In the end, I really enjoyed Dracula- the novel. Once I got used to the way the story was being told, and the fact that the story was slightly difference than the one I knew, I able to experience this classic for what is was. Dracula was beautifully written- even this horror novel had some of the most amazingly beautifully written descriptions. While I was never scared when reading this novel, I could certainly appreciate why some people would be. This novel really would have pushed boundaries back in the nineteenth century.  Now that I am on a roll I feel like I have so much to talk about, however, I think this will suffice.    

The Movie


The Movie, oh the movie...I actually don't remember the first time I saw this movie, but I feel like I've loved it for a long time. 

You know what makes this movie for me- Gary Oldman as Dracula. Oh man, he was brilliant. I feel like I could spend so many words just gushing over how incredible Gary Oldman was. He brought so much to the character. I found I really hated Dracula, he did some really awful things. But, him and Mina, you just could not help but root for them. He didn't want to be bad right? The voice acting, also was crazily impressive.

Another key player in this movie for me was Sadie Frost as Lucy, she was obnoxious in a good way. Entitled and spoiled, slightly annoying. However, she was completely loyal to Mina and loved everyone. I found that Sadie Frost really brought Lucy to life in an amazingly authentic way.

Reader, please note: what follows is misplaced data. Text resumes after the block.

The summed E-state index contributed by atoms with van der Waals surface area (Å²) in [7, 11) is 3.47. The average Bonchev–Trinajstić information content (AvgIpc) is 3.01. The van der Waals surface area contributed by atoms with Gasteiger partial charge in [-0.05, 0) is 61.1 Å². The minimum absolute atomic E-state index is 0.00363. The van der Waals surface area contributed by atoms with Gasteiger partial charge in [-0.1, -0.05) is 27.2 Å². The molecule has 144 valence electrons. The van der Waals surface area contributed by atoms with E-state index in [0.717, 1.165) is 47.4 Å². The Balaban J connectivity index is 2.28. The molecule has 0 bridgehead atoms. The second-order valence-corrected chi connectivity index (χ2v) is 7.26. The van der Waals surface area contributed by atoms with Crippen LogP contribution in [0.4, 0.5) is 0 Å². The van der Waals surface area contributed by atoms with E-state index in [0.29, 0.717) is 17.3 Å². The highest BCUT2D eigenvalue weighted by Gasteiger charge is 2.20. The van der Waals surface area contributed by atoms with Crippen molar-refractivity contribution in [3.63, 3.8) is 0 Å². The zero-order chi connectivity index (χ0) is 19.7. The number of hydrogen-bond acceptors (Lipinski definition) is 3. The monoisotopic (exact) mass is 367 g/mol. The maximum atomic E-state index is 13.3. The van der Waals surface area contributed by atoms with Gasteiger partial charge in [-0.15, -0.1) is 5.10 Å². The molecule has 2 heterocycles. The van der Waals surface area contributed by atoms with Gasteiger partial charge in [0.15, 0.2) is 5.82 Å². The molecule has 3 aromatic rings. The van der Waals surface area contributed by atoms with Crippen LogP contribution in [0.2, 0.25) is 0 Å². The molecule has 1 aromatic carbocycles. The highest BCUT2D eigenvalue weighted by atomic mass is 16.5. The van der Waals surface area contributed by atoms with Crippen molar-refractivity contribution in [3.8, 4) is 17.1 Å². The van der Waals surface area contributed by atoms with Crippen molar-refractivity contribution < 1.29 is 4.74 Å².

I just love the whole concept  of the movie, I love the way it's filmed, all shadow-y and mysterious. A little campy, and I love the Victorian feel. I loved Anthony Hopkins at Van Helsing. His Van Helsing was different from book Van Helsing, more eccentric and erratic, but great all the same. I wasn't super thrilled with Winona Ryder as Mina- she was bit meh to me. I didn't like book Mina either, though. I also was a little meh about Keanu Reeves as Jonathan Harker. But having read the book, I understand Jonathan Harker a lot more, and I appreciate his character in a new way.

I could go on and on, about this movie. But I need to stop. Watch this movie, it's great, and read the book, it's also great. There you have it, my very discombobulated thoughts on Dracula. If you're still with me, I am impressed.

~Happy Reading Everyone! 


  1. I feel the same way whenever I tackle the classics. It seems disrespectful somehow. Lol.

  2. Yeah, I can never review classics either. Lol, I mean they're classic for a reason, right? I'm really glad you ended up enjoying Dracula even if it wasn't completely what you were expecting.

  3. You know, I've never watched the movie before! I listened to the audio of the book last year and I was also surprised how little Dracula was actually featured. Def makes me think I need to watch the movie to see that interpretation!

  4. I've never watched the movie or read the book. Embarrassing. I'm a scaredy cat though so that is my excuse. BUT I ADORE Gary Oldman so I do want to watch/read it and I hope to do so soon. I agree with you: reviewing classics is impossible! You did a great job here^^